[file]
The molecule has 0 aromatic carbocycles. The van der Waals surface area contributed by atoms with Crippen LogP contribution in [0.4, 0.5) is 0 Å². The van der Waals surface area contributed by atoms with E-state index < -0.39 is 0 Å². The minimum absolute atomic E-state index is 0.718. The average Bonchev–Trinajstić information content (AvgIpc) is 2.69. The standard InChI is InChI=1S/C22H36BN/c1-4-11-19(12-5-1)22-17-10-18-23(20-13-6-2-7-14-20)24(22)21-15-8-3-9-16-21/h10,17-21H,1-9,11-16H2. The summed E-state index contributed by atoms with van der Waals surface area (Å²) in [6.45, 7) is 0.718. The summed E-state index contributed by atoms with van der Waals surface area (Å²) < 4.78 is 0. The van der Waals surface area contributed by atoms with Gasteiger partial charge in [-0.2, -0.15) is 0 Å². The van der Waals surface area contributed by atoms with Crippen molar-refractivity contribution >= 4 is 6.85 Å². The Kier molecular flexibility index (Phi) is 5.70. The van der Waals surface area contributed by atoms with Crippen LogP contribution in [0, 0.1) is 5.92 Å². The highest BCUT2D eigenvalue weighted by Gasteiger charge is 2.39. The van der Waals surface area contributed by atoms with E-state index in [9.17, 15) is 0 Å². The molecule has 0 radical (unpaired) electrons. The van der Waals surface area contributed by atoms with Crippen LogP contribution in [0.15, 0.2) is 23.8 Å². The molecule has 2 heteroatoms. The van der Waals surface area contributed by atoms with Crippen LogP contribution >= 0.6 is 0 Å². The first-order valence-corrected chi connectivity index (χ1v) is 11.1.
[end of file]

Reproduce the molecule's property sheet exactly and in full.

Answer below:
The molecule has 0 aromatic carbocycles. The van der Waals surface area contributed by atoms with Crippen LogP contribution in [0.4, 0.5) is 0 Å². The van der Waals surface area contributed by atoms with E-state index < -0.39 is 0 Å². The minimum absolute atomic E-state index is 0.718. The average Bonchev–Trinajstić information content (AvgIpc) is 2.69. The standard InChI is InChI=1S/C22H36BN/c1-4-11-19(12-5-1)22-17-10-18-23(20-13-6-2-7-14-20)24(22)21-15-8-3-9-16-21/h10,17-21H,1-9,11-16H2. The summed E-state index contributed by atoms with van der Waals surface area (Å²) in [6.45, 7) is 0.718. The summed E-state index contributed by atoms with van der Waals surface area (Å²) < 4.78 is 0. The van der Waals surface area contributed by atoms with Gasteiger partial charge in [-0.2, -0.15) is 0 Å². The van der Waals surface area contributed by atoms with Crippen molar-refractivity contribution >= 4 is 6.85 Å². The Kier molecular flexibility index (Phi) is 5.70. The van der Waals surface area contributed by atoms with Crippen LogP contribution in [0, 0.1) is 5.92 Å². The highest BCUT2D eigenvalue weighted by Gasteiger charge is 2.39. The van der Waals surface area contributed by atoms with E-state index in [9.17, 15) is 0 Å². The molecule has 0 radical (unpaired) electrons. The van der Waals surface area contributed by atoms with Crippen LogP contribution in [0.15, 0.2) is 23.8 Å². The molecule has 2 heteroatoms. The van der Waals surface area contributed by atoms with Crippen LogP contribution >= 0.6 is 0 Å². The first-order valence-corrected chi connectivity index (χ1v) is 11.1.